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The way I understood first-order-logic with quinean metaontology is, that a world is the set of everything that exists. Now I'm searching for a quote. I looked at some texts from Russell and at On What There Is from Quine, but found nothing useful. Maybe some of you know a quotation by heart.

Thanks in advance

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    It seems a very bad idea to start philosophy by assuming things exist. This has to be proved. Some people would call philosophy the study of what is not. If we define existence as you do we run straight into a famous set-theoretic paradox and metaphysics comes to a halt. . – PeterJ Mar 1 '18 at 13:26
  • @PeterJ IE, the aptly named Russell's Paradox. – barrycarter Mar 5 '18 at 19:58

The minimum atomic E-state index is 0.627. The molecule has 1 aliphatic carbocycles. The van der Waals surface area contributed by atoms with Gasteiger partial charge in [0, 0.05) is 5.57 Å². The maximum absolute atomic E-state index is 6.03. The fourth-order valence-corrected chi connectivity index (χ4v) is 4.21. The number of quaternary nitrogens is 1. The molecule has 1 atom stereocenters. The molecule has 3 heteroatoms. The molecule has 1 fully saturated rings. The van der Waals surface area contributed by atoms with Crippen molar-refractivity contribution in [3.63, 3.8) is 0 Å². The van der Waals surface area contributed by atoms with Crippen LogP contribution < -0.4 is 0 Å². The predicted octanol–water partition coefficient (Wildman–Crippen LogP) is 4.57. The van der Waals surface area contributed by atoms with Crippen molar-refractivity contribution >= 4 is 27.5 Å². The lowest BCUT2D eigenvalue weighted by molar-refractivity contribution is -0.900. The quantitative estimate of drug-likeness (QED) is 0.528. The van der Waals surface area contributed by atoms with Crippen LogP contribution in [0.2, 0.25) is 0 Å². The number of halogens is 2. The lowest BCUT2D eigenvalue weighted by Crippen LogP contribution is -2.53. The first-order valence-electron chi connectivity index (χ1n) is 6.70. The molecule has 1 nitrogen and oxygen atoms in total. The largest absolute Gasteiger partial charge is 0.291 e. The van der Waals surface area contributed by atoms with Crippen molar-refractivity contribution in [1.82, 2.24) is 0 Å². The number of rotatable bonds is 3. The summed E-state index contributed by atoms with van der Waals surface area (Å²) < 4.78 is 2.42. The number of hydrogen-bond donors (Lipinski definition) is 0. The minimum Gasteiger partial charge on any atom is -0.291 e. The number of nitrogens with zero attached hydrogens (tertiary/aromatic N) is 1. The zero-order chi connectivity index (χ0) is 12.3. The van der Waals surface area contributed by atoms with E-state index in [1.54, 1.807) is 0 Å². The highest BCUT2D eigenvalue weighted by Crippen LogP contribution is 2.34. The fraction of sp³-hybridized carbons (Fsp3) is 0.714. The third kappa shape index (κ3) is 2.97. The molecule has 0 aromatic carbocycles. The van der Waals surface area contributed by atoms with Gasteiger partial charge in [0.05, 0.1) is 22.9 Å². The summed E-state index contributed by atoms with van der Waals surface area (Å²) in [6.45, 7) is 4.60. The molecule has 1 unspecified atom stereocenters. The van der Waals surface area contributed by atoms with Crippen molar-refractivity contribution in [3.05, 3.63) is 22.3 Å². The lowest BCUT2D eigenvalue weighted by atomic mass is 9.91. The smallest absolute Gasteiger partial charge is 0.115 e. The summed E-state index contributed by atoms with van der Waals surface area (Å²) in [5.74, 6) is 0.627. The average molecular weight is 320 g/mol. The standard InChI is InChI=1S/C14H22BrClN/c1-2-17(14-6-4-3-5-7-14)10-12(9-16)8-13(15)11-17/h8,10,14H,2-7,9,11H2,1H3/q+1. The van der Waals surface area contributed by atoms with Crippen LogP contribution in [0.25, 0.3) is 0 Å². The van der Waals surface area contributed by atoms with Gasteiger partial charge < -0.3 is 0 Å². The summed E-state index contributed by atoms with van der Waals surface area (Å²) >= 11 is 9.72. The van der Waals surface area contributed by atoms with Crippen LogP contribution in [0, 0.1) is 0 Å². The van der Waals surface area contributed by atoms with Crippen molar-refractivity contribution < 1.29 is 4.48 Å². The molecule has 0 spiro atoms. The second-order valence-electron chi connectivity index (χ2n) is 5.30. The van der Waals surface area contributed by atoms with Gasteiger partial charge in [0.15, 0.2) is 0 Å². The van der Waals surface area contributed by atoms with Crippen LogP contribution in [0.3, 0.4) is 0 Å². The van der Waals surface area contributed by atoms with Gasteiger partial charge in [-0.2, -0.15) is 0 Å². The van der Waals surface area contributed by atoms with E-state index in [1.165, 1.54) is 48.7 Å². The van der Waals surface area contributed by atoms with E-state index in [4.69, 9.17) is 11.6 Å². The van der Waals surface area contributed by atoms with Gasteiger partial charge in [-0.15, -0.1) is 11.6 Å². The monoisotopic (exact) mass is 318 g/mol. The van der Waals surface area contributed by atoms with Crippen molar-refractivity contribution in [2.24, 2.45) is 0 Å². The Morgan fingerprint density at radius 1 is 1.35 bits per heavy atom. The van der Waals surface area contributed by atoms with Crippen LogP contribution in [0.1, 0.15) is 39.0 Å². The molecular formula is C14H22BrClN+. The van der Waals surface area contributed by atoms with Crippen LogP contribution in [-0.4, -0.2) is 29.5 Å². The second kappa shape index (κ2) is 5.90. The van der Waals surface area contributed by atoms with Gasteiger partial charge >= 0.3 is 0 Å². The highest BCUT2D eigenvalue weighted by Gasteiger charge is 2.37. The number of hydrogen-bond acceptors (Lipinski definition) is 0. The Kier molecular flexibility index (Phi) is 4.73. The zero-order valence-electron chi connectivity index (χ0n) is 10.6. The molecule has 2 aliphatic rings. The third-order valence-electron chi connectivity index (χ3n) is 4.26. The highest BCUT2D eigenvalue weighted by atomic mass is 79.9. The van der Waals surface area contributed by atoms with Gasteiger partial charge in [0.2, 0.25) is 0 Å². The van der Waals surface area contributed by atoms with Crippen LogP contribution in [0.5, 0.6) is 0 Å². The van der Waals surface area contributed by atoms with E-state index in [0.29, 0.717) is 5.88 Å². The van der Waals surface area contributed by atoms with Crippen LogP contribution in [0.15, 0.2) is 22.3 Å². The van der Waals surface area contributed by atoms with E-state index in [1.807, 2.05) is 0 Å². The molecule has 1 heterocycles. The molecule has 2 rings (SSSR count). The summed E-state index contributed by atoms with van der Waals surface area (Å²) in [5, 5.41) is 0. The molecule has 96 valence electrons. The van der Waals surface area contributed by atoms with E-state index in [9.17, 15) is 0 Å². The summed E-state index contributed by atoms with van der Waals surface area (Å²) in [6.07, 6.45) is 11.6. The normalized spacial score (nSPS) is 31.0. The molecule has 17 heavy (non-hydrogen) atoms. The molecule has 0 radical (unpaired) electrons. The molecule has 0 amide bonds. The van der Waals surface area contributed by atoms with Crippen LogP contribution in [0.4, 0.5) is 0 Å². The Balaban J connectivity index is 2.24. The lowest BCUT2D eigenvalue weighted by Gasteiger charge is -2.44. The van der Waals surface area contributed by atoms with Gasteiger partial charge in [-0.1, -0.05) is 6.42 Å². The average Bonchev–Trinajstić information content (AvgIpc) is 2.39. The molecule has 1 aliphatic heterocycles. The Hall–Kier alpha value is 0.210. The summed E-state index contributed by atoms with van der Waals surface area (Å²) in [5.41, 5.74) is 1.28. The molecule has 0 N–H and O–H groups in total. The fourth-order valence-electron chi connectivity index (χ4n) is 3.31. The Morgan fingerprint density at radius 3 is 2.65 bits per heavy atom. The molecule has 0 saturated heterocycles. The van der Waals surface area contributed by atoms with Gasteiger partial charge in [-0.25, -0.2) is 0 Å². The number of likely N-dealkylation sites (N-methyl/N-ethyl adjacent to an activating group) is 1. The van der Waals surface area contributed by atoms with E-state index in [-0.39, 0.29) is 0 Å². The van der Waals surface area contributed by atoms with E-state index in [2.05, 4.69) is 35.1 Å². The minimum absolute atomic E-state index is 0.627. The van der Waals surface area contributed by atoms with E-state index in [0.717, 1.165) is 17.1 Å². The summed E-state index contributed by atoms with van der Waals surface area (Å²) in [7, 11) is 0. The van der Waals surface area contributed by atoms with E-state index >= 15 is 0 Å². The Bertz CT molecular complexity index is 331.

• @barrycarter - That's the one. – PeterJ Mar 6 '18 at 13:04
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See e.g. Ontology and Ideology (1951):

The ontology to which an (interpreted) theory is committed comprises all and only the objects over which the bound variables of the theory have to be construed as ranging in order that the statements affirmed in the theory be true.

Thus, applying this criteria to e.g. first-order set theory, we conclude that the "universe" of sets is composed by all and only the sets whose exisence is needed in order to satisfy the axioms and theorems of the theory.

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